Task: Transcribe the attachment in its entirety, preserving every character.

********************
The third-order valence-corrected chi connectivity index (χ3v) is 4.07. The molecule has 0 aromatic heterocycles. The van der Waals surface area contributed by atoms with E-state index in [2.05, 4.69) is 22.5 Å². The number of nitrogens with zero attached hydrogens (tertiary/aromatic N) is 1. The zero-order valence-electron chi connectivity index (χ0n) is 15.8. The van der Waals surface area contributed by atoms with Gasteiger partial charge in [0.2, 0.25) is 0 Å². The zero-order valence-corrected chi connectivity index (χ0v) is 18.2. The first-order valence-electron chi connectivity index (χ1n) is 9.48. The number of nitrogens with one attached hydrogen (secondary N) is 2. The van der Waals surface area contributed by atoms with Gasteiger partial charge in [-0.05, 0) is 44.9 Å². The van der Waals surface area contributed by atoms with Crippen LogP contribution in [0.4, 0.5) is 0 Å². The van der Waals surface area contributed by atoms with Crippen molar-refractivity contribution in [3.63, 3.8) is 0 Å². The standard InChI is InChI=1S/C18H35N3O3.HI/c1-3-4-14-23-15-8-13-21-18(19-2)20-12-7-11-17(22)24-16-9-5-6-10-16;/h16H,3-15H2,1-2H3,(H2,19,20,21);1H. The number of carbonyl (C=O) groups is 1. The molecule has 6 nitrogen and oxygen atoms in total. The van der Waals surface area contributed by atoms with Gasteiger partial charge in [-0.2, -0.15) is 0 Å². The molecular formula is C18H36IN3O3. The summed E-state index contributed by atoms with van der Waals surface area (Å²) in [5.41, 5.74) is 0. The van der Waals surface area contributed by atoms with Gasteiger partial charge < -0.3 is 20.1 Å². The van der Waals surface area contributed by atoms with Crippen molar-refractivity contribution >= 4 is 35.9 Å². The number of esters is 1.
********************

The third-order valence-corrected chi connectivity index (χ3v) is 4.07. The molecule has 0 aromatic heterocycles. The van der Waals surface area contributed by atoms with E-state index in [2.05, 4.69) is 22.5 Å². The number of nitrogens with zero attached hydrogens (tertiary/aromatic N) is 1. The zero-order valence-electron chi connectivity index (χ0n) is 15.8. The van der Waals surface area contributed by atoms with Gasteiger partial charge in [0.2, 0.25) is 0 Å². The zero-order valence-corrected chi connectivity index (χ0v) is 18.2. The first-order valence-electron chi connectivity index (χ1n) is 9.48. The number of nitrogens with one attached hydrogen (secondary N) is 2. The van der Waals surface area contributed by atoms with Gasteiger partial charge in [-0.05, 0) is 44.9 Å². The van der Waals surface area contributed by atoms with Crippen LogP contribution in [0.4, 0.5) is 0 Å². The van der Waals surface area contributed by atoms with Crippen molar-refractivity contribution in [3.63, 3.8) is 0 Å². The standard InChI is InChI=1S/C18H35N3O3.HI/c1-3-4-14-23-15-8-13-21-18(19-2)20-12-7-11-17(22)24-16-9-5-6-10-16;/h16H,3-15H2,1-2H3,(H2,19,20,21);1H. The number of carbonyl (C=O) groups is 1. The molecule has 6 nitrogen and oxygen atoms in total. The van der Waals surface area contributed by atoms with Gasteiger partial charge in [-0.2, -0.15) is 0 Å². The molecular formula is C18H36IN3O3. The summed E-state index contributed by atoms with van der Waals surface area (Å²) in [5.41, 5.74) is 0. The van der Waals surface area contributed by atoms with Gasteiger partial charge < -0.3 is 20.1 Å². The van der Waals surface area contributed by atoms with Crippen molar-refractivity contribution >= 4 is 35.9 Å². The number of esters is 1.